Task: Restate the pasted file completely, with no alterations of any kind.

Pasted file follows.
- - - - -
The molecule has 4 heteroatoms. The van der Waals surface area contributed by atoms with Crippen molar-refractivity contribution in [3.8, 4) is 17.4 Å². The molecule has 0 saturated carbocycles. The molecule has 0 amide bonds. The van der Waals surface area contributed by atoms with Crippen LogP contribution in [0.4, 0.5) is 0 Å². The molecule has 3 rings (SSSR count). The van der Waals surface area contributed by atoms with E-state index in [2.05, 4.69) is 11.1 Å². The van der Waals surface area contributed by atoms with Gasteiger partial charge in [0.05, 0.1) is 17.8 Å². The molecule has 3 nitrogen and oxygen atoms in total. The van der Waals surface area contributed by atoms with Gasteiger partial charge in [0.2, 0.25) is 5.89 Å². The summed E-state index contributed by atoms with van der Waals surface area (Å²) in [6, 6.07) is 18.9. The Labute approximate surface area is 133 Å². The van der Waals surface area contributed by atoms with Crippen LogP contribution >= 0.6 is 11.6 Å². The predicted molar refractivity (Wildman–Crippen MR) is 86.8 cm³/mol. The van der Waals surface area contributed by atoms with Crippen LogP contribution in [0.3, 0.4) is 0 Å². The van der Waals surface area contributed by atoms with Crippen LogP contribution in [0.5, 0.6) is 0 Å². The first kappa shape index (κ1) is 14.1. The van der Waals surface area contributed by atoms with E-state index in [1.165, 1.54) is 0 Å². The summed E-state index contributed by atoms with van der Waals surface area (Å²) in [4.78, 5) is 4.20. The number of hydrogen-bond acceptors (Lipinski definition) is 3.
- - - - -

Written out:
The molecule has 4 heteroatoms. The van der Waals surface area contributed by atoms with Crippen molar-refractivity contribution in [3.8, 4) is 17.4 Å². The molecule has 0 saturated carbocycles. The molecule has 0 amide bonds. The van der Waals surface area contributed by atoms with Crippen LogP contribution in [0.4, 0.5) is 0 Å². The molecule has 3 rings (SSSR count). The van der Waals surface area contributed by atoms with E-state index in [2.05, 4.69) is 11.1 Å². The van der Waals surface area contributed by atoms with Gasteiger partial charge in [0.05, 0.1) is 17.8 Å². The molecule has 3 nitrogen and oxygen atoms in total. The van der Waals surface area contributed by atoms with Gasteiger partial charge in [0.2, 0.25) is 5.89 Å². The summed E-state index contributed by atoms with van der Waals surface area (Å²) in [6, 6.07) is 18.9. The Labute approximate surface area is 133 Å². The van der Waals surface area contributed by atoms with Crippen LogP contribution >= 0.6 is 11.6 Å². The predicted molar refractivity (Wildman–Crippen MR) is 86.8 cm³/mol. The van der Waals surface area contributed by atoms with Crippen LogP contribution in [0.3, 0.4) is 0 Å². The van der Waals surface area contributed by atoms with Crippen LogP contribution in [0.5, 0.6) is 0 Å². The first kappa shape index (κ1) is 14.1. The van der Waals surface area contributed by atoms with E-state index in [1.165, 1.54) is 0 Å². The summed E-state index contributed by atoms with van der Waals surface area (Å²) in [4.78, 5) is 4.20. The number of hydrogen-bond acceptors (Lipinski definition) is 3.